Leading Article: Laying down the law in the classroom

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The Independent Online
IT IS not easy for six competing institutions with widely differing traditions to find areas of significant agreement. Usually when they speak collectively, the teachers' unions utter evasive platitudes: this time, in their joint submission to the review of the national curriculum, they have made a positive contribution.

They have accepted that all subjects should be reduced to the basic core of skills and knowledge. The union leaders must be aware that this is no easy task. What is essential? Who decides? They also know that specialist-subject groups will be very annoyed about the outcome: the kind of 'drastic pruning' which the unions propose would mean that cherished strands of learning would cease to be required by law.

The unions suggest overcoming that problem by publishing the detail of the national curriculum as guidance rather than law. Ministers find that option unnerving: they fear, not unnaturally, that if they do not make the content obligatory, it will not be taught. But schools have made the big changes for which the national curriculum was designed. They are concentrating on important skills and knowledge; they have enhanced the status of technology, modern languages and science, improved attention to assessment, made sure of a broad and balanced curriculum, and raised expectations. The present proposals for English would be a great deal less offensive to teachers if they were mostly contained in non-statutory guidance. As the unions caustically emphasise, there are plenty of other ways in which schools and teachers can be held to account: inspection every four years, accounting to governors, reporting to parents, teacher appraisal. It is not necessary to have every dot and comma of the curriculum enshrined in law.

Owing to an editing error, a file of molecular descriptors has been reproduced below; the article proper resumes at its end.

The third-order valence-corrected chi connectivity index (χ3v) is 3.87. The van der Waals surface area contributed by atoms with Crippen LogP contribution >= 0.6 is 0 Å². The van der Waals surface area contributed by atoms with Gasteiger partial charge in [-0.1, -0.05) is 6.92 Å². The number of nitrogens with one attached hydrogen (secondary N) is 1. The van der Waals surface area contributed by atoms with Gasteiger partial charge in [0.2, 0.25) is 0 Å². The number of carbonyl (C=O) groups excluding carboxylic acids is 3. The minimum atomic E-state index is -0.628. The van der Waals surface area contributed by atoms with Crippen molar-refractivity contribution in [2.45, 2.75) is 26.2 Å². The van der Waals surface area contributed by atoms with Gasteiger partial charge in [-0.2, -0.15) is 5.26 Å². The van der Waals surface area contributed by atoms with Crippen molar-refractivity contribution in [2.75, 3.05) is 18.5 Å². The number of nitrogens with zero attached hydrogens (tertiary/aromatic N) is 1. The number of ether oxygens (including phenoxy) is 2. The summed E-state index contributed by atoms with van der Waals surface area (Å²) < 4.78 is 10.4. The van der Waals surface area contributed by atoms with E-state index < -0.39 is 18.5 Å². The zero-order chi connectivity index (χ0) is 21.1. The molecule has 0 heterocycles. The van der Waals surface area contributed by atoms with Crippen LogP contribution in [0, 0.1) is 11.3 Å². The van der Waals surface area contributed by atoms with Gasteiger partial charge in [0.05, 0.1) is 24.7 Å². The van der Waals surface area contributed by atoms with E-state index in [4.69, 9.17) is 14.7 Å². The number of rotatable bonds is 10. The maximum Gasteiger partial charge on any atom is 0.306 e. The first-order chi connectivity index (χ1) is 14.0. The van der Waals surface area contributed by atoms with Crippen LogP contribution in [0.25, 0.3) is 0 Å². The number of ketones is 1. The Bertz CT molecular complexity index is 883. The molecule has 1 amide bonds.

Sir Ron Dearing, joint chairman of the curriculum and assessment authorities, will learn less from what the unions have to say about testing. Teachers assure us at every breath that they do not oppose testing in principle. But they cannot agree on what kind of testing they would support. That is hardly surprising: different teachers within a school, or even a department, are bound to hold widely differing views about the kind of assessment and testing they find acceptable. Assessment by teachers is the most favoured alternative to the exam-type tests being offered for 14-year- olds; but it is the most time-consuming, so how does it help to reduce teachers' workloads? Pencil-and-paper tests are easy to administer, but many professionals despise them because they do not measure the full range of learning.

Sir Ron has said that he approaches change pragmatically, by asking: 'What works?' He must first decide what we need testing and assessment for. It should enable parents and teachers to gauge whether children are where they ought to be. Other aims, such as comparison of schools in crude league tables, are secondary. Some learning could be tested formally, while the rest is assessed by teachers as they go along. That may not be as bureaucratically tidy as ministers would like, but it stands a better chance of working.